Off West End Review

Side Show – Southwark Playhouse

sideshow

Roll up! Roll up! To see the freakishly talented Louise Dearman and Laura Pitt-Pulford in Bill Russell and Henry Krieger’s Side Show. It’s a unique musical about conjoined twins Daisy and Violet Hilton, paraded as a star attraction in a ‘freak show’ in the height of 1930s vaudeville.

Two talent spotters snap them up for the Orpheum Circuit, and whisk them way from their cruel show master for a life truly thrust into the limelight. It’s a fascinating tale, heart-breaking and moving as it explores both the struggles of fame and fortune and of identity and loving who we really are.

Dearman and Pitt-Pulford dazzle as the twins who despite sharing a side, are very different in character. Whilst Daisy longs for the bright lights, Violet dreams of a normal life with the man she loves. Ultimately it’s their love for each other that will allow them to compromise their dreams and go on together.

 side show

It’s a show that has me in two minds. The second act certainly excelled the first, as the story felt a little lacking in initial energy. It certainly vamped up with ‘Stuck With You’ and ‘Private Conversation’, injected with Matthew Cole’s terrific choreography. Also with regards the songs, some are beautifully heartfelt and stirring, especially the final ‘I Will Never Leave You’ yet others were fairly forgettable.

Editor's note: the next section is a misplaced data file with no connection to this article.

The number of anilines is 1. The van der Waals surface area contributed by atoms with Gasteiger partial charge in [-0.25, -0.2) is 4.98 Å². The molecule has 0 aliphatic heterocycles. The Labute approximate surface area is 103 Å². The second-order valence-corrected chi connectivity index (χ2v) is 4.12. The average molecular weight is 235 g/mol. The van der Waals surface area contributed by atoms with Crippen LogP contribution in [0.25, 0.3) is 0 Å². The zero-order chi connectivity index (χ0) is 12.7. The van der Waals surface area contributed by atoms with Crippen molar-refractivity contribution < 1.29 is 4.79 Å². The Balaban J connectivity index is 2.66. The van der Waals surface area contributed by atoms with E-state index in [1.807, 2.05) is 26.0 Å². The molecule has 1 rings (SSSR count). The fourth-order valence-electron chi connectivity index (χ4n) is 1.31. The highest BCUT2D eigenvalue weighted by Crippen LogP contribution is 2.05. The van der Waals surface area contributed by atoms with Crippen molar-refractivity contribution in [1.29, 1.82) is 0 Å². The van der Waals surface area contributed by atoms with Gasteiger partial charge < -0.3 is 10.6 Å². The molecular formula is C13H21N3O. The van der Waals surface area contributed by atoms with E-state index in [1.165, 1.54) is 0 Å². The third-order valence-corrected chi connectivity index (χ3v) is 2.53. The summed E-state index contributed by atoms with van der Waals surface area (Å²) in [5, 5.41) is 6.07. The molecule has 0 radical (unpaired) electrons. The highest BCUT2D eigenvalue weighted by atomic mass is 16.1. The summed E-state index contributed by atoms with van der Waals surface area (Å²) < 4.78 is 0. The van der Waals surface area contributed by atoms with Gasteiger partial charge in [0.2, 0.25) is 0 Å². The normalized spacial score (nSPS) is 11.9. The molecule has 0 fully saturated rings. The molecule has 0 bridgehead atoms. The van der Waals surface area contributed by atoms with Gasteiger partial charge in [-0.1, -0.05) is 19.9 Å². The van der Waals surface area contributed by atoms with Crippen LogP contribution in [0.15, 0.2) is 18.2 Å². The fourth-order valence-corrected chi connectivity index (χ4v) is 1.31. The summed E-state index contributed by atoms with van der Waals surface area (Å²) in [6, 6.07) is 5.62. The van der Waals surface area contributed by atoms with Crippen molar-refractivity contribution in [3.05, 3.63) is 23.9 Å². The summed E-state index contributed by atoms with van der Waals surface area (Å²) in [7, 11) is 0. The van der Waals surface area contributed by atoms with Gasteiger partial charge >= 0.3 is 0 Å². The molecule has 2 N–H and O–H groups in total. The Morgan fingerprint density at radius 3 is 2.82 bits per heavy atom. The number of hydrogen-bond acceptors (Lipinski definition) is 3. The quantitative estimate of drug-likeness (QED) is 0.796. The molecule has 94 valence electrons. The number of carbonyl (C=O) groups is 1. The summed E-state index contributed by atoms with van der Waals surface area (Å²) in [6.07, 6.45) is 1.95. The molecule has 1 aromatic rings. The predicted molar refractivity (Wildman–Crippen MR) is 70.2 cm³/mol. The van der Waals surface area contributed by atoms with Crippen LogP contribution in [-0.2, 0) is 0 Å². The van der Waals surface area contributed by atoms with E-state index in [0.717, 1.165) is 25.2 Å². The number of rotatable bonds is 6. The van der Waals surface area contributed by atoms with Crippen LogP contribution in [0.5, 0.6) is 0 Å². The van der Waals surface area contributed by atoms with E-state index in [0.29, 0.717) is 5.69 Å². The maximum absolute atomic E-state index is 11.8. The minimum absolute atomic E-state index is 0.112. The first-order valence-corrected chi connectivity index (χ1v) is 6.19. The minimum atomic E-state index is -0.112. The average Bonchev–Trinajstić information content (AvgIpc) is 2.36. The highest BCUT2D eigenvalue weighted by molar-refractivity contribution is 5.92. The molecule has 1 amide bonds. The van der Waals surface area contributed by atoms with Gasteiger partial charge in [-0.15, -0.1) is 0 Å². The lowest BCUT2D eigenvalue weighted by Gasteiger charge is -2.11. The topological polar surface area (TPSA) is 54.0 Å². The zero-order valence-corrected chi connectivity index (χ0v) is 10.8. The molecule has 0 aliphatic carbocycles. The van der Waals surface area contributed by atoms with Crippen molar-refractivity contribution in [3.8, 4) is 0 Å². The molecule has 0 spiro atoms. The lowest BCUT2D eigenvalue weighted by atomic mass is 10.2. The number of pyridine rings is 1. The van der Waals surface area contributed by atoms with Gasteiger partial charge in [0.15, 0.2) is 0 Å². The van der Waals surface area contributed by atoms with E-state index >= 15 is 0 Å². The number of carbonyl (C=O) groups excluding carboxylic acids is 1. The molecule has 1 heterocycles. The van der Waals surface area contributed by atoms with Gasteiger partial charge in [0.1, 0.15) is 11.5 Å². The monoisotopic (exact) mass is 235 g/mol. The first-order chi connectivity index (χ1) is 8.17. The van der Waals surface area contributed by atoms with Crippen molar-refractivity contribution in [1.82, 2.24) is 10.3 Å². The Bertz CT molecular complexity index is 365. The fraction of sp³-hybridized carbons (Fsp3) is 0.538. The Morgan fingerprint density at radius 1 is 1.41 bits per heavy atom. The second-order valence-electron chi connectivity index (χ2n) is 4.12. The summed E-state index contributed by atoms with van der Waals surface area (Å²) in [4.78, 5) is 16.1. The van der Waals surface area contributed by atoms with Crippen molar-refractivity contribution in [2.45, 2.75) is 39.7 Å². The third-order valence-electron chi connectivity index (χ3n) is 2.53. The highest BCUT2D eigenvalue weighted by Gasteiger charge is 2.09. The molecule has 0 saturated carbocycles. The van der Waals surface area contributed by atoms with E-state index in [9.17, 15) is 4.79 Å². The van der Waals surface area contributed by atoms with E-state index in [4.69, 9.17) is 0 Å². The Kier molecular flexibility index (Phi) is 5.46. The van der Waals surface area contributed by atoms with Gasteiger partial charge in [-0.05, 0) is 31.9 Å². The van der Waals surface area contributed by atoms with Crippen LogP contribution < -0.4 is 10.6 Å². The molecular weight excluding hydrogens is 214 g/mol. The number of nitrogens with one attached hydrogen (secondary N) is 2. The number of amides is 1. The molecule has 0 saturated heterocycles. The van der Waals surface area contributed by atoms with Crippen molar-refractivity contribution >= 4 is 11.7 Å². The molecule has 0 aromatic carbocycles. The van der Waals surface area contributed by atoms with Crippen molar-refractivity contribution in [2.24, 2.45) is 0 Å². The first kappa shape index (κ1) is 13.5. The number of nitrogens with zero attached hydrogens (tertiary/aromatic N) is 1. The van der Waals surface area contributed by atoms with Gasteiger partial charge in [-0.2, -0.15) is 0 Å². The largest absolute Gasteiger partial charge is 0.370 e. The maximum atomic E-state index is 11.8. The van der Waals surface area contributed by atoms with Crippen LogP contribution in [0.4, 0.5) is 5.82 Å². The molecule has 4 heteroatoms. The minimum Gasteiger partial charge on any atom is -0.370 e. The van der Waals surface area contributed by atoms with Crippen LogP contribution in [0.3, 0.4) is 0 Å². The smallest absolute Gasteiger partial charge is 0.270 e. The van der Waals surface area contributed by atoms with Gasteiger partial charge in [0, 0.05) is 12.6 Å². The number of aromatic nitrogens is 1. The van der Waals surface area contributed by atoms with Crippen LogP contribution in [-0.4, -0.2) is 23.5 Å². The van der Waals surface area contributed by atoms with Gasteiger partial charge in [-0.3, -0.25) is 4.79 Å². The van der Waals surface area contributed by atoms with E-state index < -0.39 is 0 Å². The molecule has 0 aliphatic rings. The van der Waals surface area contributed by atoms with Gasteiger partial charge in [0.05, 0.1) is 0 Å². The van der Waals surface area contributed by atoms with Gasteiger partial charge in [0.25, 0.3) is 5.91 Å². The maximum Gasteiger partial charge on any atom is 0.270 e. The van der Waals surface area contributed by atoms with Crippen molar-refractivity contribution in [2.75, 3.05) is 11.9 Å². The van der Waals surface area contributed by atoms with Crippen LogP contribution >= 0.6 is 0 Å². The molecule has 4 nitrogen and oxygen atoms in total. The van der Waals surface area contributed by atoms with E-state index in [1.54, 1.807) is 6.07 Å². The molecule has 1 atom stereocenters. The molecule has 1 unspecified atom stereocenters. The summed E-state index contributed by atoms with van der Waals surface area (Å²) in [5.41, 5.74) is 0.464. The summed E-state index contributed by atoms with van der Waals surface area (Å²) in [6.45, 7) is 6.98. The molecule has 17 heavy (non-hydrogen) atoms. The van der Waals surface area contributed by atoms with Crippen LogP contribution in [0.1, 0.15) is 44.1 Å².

But without question, the voices in Hannah Chissick’s production are undeniably good. As two musical sensations, Dearman and Pitt-Pulford’s voices soar with Krieger’s gorgeous melodies and they are mesmerising to watch. I couldn’t imagine two stars better suited to play the sisters than Dearman and Pitt-Pulford. Equally, talent spotters Dominic Hodson and Haydn Oakley and also Jay Marsh as Jake are in fine voice.

Takis’ design transforms the Southwark Playhouse into a magical, twinkling fairground with a wash of circus lights and brassy details. It’s gorgeously vaudeville, enhanced by the talented jazz band led by Jo Cichonska, that really brings the roaring twenties and thirties to life.

Side Show has some perfectly-pitched moments. A unique and intriguing story.

Side Show runs until 3rd December at the Southwark Playhouse.  

(Photo courtesy of Pamela Raith)

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